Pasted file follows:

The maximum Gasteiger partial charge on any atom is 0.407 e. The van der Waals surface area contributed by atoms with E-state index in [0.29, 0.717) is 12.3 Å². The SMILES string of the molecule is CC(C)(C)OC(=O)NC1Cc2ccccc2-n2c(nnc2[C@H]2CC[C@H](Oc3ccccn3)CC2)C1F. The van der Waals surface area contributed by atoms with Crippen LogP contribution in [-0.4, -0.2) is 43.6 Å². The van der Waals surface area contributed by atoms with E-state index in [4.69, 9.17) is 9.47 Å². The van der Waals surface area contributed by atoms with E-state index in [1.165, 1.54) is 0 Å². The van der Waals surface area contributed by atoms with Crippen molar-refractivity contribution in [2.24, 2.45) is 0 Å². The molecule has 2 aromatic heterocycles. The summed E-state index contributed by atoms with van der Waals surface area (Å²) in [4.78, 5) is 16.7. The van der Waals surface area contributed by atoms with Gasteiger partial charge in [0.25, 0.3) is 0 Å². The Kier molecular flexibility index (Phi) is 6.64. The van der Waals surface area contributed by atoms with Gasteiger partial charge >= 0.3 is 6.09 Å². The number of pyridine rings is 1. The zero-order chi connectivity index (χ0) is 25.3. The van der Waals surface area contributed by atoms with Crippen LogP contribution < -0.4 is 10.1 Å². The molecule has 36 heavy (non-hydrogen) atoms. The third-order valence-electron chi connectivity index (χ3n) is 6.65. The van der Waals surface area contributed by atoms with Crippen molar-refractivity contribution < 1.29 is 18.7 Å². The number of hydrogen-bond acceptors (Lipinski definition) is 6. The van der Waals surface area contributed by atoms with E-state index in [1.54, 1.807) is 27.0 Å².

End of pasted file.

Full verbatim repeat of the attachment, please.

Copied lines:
The maximum Gasteiger partial charge on any atom is 0.407 e. The van der Waals surface area contributed by atoms with E-state index in [0.29, 0.717) is 12.3 Å². The SMILES string of the molecule is CC(C)(C)OC(=O)NC1Cc2ccccc2-n2c(nnc2[C@H]2CC[C@H](Oc3ccccn3)CC2)C1F. The van der Waals surface area contributed by atoms with Crippen LogP contribution in [-0.4, -0.2) is 43.6 Å². The van der Waals surface area contributed by atoms with E-state index in [4.69, 9.17) is 9.47 Å². The van der Waals surface area contributed by atoms with E-state index in [1.165, 1.54) is 0 Å². The van der Waals surface area contributed by atoms with Crippen molar-refractivity contribution in [2.24, 2.45) is 0 Å². The molecule has 2 aromatic heterocycles. The summed E-state index contributed by atoms with van der Waals surface area (Å²) in [4.78, 5) is 16.7. The van der Waals surface area contributed by atoms with Gasteiger partial charge in [0.25, 0.3) is 0 Å². The Kier molecular flexibility index (Phi) is 6.64. The van der Waals surface area contributed by atoms with Gasteiger partial charge >= 0.3 is 6.09 Å². The number of pyridine rings is 1. The zero-order chi connectivity index (χ0) is 25.3. The van der Waals surface area contributed by atoms with Crippen LogP contribution < -0.4 is 10.1 Å². The molecule has 36 heavy (non-hydrogen) atoms. The third-order valence-electron chi connectivity index (χ3n) is 6.65. The van der Waals surface area contributed by atoms with Crippen molar-refractivity contribution < 1.29 is 18.7 Å². The number of hydrogen-bond acceptors (Lipinski definition) is 6. The van der Waals surface area contributed by atoms with E-state index in [1.54, 1.807) is 27.0 Å².